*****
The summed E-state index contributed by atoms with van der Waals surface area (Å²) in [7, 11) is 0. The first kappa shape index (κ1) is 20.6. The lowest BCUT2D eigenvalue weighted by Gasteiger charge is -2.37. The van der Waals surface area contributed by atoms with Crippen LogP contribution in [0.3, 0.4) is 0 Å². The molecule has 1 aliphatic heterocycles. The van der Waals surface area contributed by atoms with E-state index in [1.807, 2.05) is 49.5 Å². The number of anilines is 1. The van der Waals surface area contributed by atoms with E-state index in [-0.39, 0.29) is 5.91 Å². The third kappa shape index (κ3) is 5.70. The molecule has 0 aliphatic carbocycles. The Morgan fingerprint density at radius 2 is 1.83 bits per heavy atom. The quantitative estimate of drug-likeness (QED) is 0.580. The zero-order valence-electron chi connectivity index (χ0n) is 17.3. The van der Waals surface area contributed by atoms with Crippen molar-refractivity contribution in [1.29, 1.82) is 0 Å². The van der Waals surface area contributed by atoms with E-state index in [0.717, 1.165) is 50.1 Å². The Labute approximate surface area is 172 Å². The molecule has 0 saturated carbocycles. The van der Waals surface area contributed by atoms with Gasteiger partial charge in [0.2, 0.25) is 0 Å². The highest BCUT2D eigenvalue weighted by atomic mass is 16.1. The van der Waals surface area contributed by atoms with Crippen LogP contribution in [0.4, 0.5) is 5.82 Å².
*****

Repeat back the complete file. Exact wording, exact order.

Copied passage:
The summed E-state index contributed by atoms with van der Waals surface area (Å²) in [7, 11) is 0. The first kappa shape index (κ1) is 20.6. The lowest BCUT2D eigenvalue weighted by Gasteiger charge is -2.37. The van der Waals surface area contributed by atoms with Crippen LogP contribution in [0.3, 0.4) is 0 Å². The molecule has 1 aliphatic heterocycles. The van der Waals surface area contributed by atoms with E-state index in [1.807, 2.05) is 49.5 Å². The number of anilines is 1. The van der Waals surface area contributed by atoms with E-state index in [-0.39, 0.29) is 5.91 Å². The third kappa shape index (κ3) is 5.70. The molecule has 0 aliphatic carbocycles. The Morgan fingerprint density at radius 2 is 1.83 bits per heavy atom. The quantitative estimate of drug-likeness (QED) is 0.580. The zero-order valence-electron chi connectivity index (χ0n) is 17.3. The van der Waals surface area contributed by atoms with Crippen molar-refractivity contribution in [1.29, 1.82) is 0 Å². The van der Waals surface area contributed by atoms with E-state index in [0.717, 1.165) is 50.1 Å². The Labute approximate surface area is 172 Å². The molecule has 0 saturated carbocycles. The van der Waals surface area contributed by atoms with Gasteiger partial charge in [0.2, 0.25) is 0 Å². The highest BCUT2D eigenvalue weighted by atomic mass is 16.1. The van der Waals surface area contributed by atoms with Crippen LogP contribution in [0.4, 0.5) is 5.82 Å².